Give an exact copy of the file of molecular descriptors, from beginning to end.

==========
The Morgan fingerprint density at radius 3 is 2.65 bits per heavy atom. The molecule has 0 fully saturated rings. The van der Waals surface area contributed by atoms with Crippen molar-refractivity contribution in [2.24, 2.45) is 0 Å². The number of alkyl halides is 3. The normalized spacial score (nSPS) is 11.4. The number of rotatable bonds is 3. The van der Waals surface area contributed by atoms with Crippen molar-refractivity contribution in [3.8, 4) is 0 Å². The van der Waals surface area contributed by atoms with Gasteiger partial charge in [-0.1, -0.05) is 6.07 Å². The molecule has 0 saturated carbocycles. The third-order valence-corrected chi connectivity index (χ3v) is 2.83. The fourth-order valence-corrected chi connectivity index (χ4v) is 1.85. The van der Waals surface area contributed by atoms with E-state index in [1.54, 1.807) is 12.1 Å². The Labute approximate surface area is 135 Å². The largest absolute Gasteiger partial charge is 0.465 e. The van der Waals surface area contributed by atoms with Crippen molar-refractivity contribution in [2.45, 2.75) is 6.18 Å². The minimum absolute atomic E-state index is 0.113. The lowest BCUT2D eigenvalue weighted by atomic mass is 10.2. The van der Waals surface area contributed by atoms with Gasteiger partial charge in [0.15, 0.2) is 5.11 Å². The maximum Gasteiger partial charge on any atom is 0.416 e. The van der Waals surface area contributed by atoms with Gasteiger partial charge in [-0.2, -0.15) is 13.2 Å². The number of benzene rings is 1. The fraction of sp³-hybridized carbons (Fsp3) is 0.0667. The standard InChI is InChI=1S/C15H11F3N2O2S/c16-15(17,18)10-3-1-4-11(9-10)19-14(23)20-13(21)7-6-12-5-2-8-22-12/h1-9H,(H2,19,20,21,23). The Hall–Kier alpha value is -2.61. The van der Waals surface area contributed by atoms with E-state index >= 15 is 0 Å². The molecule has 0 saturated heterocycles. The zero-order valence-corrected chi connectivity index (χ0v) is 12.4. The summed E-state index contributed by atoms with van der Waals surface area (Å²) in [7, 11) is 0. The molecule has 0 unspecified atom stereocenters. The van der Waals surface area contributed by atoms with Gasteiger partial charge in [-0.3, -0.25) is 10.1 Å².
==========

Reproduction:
The Morgan fingerprint density at radius 3 is 2.65 bits per heavy atom. The molecule has 0 fully saturated rings. The van der Waals surface area contributed by atoms with Crippen molar-refractivity contribution in [2.24, 2.45) is 0 Å². The number of alkyl halides is 3. The normalized spacial score (nSPS) is 11.4. The number of rotatable bonds is 3. The van der Waals surface area contributed by atoms with Crippen molar-refractivity contribution in [3.8, 4) is 0 Å². The van der Waals surface area contributed by atoms with Gasteiger partial charge in [-0.1, -0.05) is 6.07 Å². The molecule has 0 saturated carbocycles. The third-order valence-corrected chi connectivity index (χ3v) is 2.83. The fourth-order valence-corrected chi connectivity index (χ4v) is 1.85. The van der Waals surface area contributed by atoms with E-state index in [1.54, 1.807) is 12.1 Å². The Labute approximate surface area is 135 Å². The largest absolute Gasteiger partial charge is 0.465 e. The van der Waals surface area contributed by atoms with Crippen molar-refractivity contribution in [2.45, 2.75) is 6.18 Å². The minimum absolute atomic E-state index is 0.113. The lowest BCUT2D eigenvalue weighted by atomic mass is 10.2. The van der Waals surface area contributed by atoms with Gasteiger partial charge in [0.15, 0.2) is 5.11 Å². The maximum Gasteiger partial charge on any atom is 0.416 e. The van der Waals surface area contributed by atoms with Gasteiger partial charge in [-0.2, -0.15) is 13.2 Å². The number of benzene rings is 1. The fraction of sp³-hybridized carbons (Fsp3) is 0.0667. The standard InChI is InChI=1S/C15H11F3N2O2S/c16-15(17,18)10-3-1-4-11(9-10)19-14(23)20-13(21)7-6-12-5-2-8-22-12/h1-9H,(H2,19,20,21,23). The Hall–Kier alpha value is -2.61. The van der Waals surface area contributed by atoms with E-state index >= 15 is 0 Å². The molecule has 0 saturated heterocycles. The zero-order valence-corrected chi connectivity index (χ0v) is 12.4. The summed E-state index contributed by atoms with van der Waals surface area (Å²) in [7, 11) is 0. The molecule has 0 unspecified atom stereocenters. The van der Waals surface area contributed by atoms with Gasteiger partial charge in [-0.3, -0.25) is 10.1 Å².